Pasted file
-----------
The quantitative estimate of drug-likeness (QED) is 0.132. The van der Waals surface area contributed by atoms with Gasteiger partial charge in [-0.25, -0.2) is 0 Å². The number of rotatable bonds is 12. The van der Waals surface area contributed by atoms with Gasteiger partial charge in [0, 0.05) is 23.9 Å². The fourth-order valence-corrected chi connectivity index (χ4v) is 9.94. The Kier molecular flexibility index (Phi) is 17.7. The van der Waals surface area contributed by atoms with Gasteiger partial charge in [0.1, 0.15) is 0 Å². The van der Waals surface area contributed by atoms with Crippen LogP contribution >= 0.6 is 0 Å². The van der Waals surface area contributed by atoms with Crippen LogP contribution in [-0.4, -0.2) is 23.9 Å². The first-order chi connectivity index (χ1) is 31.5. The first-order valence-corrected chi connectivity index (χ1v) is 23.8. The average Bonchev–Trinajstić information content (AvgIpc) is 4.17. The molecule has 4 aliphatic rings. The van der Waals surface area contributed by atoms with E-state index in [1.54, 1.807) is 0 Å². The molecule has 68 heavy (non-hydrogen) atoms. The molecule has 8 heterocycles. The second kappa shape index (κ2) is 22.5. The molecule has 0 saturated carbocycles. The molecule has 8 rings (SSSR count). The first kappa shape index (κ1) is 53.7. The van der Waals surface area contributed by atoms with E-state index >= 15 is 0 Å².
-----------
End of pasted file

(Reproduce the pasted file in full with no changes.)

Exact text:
The quantitative estimate of drug-likeness (QED) is 0.132. The van der Waals surface area contributed by atoms with Gasteiger partial charge in [-0.25, -0.2) is 0 Å². The number of rotatable bonds is 12. The van der Waals surface area contributed by atoms with Gasteiger partial charge in [0, 0.05) is 23.9 Å². The fourth-order valence-corrected chi connectivity index (χ4v) is 9.94. The Kier molecular flexibility index (Phi) is 17.7. The van der Waals surface area contributed by atoms with Gasteiger partial charge in [0.1, 0.15) is 0 Å². The van der Waals surface area contributed by atoms with Crippen LogP contribution >= 0.6 is 0 Å². The van der Waals surface area contributed by atoms with Crippen LogP contribution in [-0.4, -0.2) is 23.9 Å². The first-order chi connectivity index (χ1) is 31.5. The first-order valence-corrected chi connectivity index (χ1v) is 23.8. The average Bonchev–Trinajstić information content (AvgIpc) is 4.17. The molecule has 4 aliphatic rings. The van der Waals surface area contributed by atoms with E-state index in [1.54, 1.807) is 0 Å². The molecule has 68 heavy (non-hydrogen) atoms. The molecule has 8 heterocycles. The second kappa shape index (κ2) is 22.5. The molecule has 0 saturated carbocycles. The molecule has 8 rings (SSSR count). The first kappa shape index (κ1) is 53.7. The van der Waals surface area contributed by atoms with E-state index >= 15 is 0 Å².